How to Make Your Passover Seder Fun for Kids

Passover with kidPassover is one of the most widely celebrated Jewish holidays and many Jewish families have some type of Passover seder, but preparing to host a seder can be intimidating. This is true whether or not you grew up Jewish—and, as I can personally attest, even if you’re a rabbi!

Seder means “order” in Hebrew, and there is a set order for how the seder is to proceed, set forth in the haggadah. As an avid haggadah collector, I can tell you that there are LOTS of different haggadot to choose from—or you may put one together yourself. But even once you’ve selected a haggadah, if you have kids coming to your seder there’s the added pressure of wanting them to be engaged throughout the evening.

Here are some things that have worked for me in the past:

MAD LIBS, COLORING PAGES, ETC.: One year, when the kids arrived at my seder, I gave them a Passover Mad Libs gamePlaying Mad Libs is a great way to keep kids busy before the seder starts (especially if you don’t want them running all over your house!) or after they have eaten their meal—which we all know takes kids a lot less time than it takes adults. If there are kids who are too young for Mad Libs, you can give them Passover coloring pages and crayons to keep them occupied (Google “Passover Coloring Pages” and you’ll find lots of pages you can print for free) or if you happen to be using a digital haggadah, like this one from JewishBoston.com, the younger set can enjoy this fun online seder matching game. Coloring in their own Passover placemats (which you can buy in many grocery stores, Judaica shops or online—or make your own) kept my kids happy and quiet during seders when they were little, as did kids’ haggadot that they could color in.

PASSOVER GRANOLA: Several years ago, I attended a pre-Passover workshop led by Noam Zion, one of the authors of A Different Night, The Family Participation Haggadah. Zion suggested that when the seder begins, the host should give each guest a bag of granola, which they can nosh on so they won’t be hungry and anxious for the meal, and thus will be more engaged during the pre-meal part of the seder, which is the majority of the haggadah. So when we all sat down, I gave everyone, adults as well as children, a bag filled with raisins, nuts, and Kosher for Passover chocolate chips and marshmallows. I explained that just as our Israelite ancestors went on a long journey after leaving Egypt, we too would have a “journey” before we began our meal, and the bag was filled with some food to keep us nourished along the way. (I also promised my guests that our journey would be a lot shorter than 40 years!). Another fun thing about the Passover granola was that my daughter, who was four at the time, had a great time preparing all of the bags with me before our guests arrived.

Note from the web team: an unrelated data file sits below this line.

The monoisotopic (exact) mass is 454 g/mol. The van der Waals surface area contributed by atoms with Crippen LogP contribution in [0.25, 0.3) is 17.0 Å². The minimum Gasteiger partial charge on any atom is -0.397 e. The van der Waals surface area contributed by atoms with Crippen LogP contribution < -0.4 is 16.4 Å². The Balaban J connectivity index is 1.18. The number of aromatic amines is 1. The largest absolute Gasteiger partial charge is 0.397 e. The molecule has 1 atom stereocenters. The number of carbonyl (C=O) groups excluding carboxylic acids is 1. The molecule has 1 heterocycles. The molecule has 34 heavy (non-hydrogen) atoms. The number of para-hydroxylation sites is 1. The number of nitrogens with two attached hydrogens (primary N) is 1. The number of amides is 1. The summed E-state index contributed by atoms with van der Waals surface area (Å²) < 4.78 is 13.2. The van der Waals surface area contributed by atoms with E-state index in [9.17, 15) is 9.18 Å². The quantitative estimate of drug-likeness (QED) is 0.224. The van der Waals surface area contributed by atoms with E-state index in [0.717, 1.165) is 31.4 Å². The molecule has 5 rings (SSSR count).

BINGO: One of the biggest hits was when I used a website to make a Passover Bingo game for my younger guests. The squares on the Bingo game had phrases such as: “I recited the four questions,” “I drank the second cup of wine/juice,” “I asked a question” and “I tasted maror.” I gave each kid a small cup of raisins, and told them to put a raisin on a square once they had done what was written in the square. This kept the kids engaged throughout the evening—nobody wanted to miss doing something and not be able to fill in that square on their card. I recently found a similar Passover Bingo game online here.

QUESTIONS! QUESTIONS! AND MORE QUESTIONS!: Any good seder involves a lot more than just the Four Questions in the haggadah. Originally, the items on the seder plate and many of the Passover rituals were meant to spark questions. Your seder won’t be nearly as rewarding if you just read through the haggadah without taking time for questions and discussion. Here are some fun ways to incorporate questions into your seder:

Ask lots of questions: Before the seder, go to a Dollar Store or party store and buy a bunch of cheap little toys to use as prizes. Throughout the seder, stop to ask questions about the story and celebration of Passover. Whoever answers the question correctly gets a prize. You’ll probably find that the adults like to play along and show off their knowledge as much as the kids do. Or better yet…

Have your guests ask the questions: Encourage questioning by giving out a prize every time someone asks a question. Then let someone else answer the question—and they can get a prize too.

Put questions under everyone’s plates: One year I put an index card with a Passover-related question on it under each plate before everyone arrived at my seder. Some of the questions were serious (e.g., “If you could invite anyone to a seder, who would it be and why?”) while others were more light-hearted (e.g., “If you could eat only one thing for the rest of your life, would you rather it be matzah or bitter herbs?”). At different points throughout the seder, I would randomly pick a person and ask them to take the index card out from under their plate (no peeking at the card until you’re called on!), read their question and answer it.

Advanced planning is key to a successful seder. But that being said, once your planning is finished and your guests arrive, do your best to relax and enjoy!

Are there things you’ve done at a seder in the past that have been fun for kids and kept them engaged? What are you planning for this year?